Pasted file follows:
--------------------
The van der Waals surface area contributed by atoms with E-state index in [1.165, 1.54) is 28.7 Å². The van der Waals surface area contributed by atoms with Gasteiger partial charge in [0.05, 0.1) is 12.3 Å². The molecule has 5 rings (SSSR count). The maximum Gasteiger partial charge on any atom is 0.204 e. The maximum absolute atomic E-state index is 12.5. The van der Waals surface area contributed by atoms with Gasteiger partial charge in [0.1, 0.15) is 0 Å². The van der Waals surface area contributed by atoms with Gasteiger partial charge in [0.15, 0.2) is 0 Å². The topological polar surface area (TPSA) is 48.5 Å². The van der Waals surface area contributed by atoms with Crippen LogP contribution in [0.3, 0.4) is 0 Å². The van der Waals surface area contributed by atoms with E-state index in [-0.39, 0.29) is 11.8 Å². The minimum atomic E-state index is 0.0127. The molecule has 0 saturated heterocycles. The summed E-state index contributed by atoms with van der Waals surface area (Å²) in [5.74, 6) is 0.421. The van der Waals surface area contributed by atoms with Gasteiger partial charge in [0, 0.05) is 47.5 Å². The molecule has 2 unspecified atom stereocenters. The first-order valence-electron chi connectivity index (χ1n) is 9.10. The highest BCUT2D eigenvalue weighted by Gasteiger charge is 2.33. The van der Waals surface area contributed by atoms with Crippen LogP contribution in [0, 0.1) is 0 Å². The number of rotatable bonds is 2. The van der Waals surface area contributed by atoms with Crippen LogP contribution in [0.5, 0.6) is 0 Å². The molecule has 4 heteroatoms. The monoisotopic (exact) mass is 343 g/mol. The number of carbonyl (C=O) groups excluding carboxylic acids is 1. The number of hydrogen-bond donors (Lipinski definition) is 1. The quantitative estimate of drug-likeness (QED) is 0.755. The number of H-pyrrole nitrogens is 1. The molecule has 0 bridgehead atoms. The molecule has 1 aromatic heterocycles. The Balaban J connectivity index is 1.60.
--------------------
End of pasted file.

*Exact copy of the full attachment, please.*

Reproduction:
The van der Waals surface area contributed by atoms with E-state index in [1.165, 1.54) is 28.7 Å². The van der Waals surface area contributed by atoms with Gasteiger partial charge in [0.05, 0.1) is 12.3 Å². The molecule has 5 rings (SSSR count). The maximum Gasteiger partial charge on any atom is 0.204 e. The maximum absolute atomic E-state index is 12.5. The van der Waals surface area contributed by atoms with Gasteiger partial charge in [0.1, 0.15) is 0 Å². The van der Waals surface area contributed by atoms with Gasteiger partial charge in [0.15, 0.2) is 0 Å². The topological polar surface area (TPSA) is 48.5 Å². The van der Waals surface area contributed by atoms with Crippen LogP contribution in [0.3, 0.4) is 0 Å². The van der Waals surface area contributed by atoms with E-state index in [-0.39, 0.29) is 11.8 Å². The minimum atomic E-state index is 0.0127. The molecule has 0 saturated heterocycles. The summed E-state index contributed by atoms with van der Waals surface area (Å²) in [5.74, 6) is 0.421. The van der Waals surface area contributed by atoms with Gasteiger partial charge in [0, 0.05) is 47.5 Å². The molecule has 2 unspecified atom stereocenters. The first-order valence-electron chi connectivity index (χ1n) is 9.10. The highest BCUT2D eigenvalue weighted by Gasteiger charge is 2.33. The van der Waals surface area contributed by atoms with Crippen LogP contribution in [0, 0.1) is 0 Å². The number of rotatable bonds is 2. The van der Waals surface area contributed by atoms with Crippen LogP contribution in [0.5, 0.6) is 0 Å². The molecule has 4 heteroatoms. The monoisotopic (exact) mass is 343 g/mol. The number of carbonyl (C=O) groups excluding carboxylic acids is 1. The number of hydrogen-bond donors (Lipinski definition) is 1. The quantitative estimate of drug-likeness (QED) is 0.755. The number of H-pyrrole nitrogens is 1. The molecule has 0 bridgehead atoms. The molecule has 1 aromatic heterocycles. The Balaban J connectivity index is 1.60.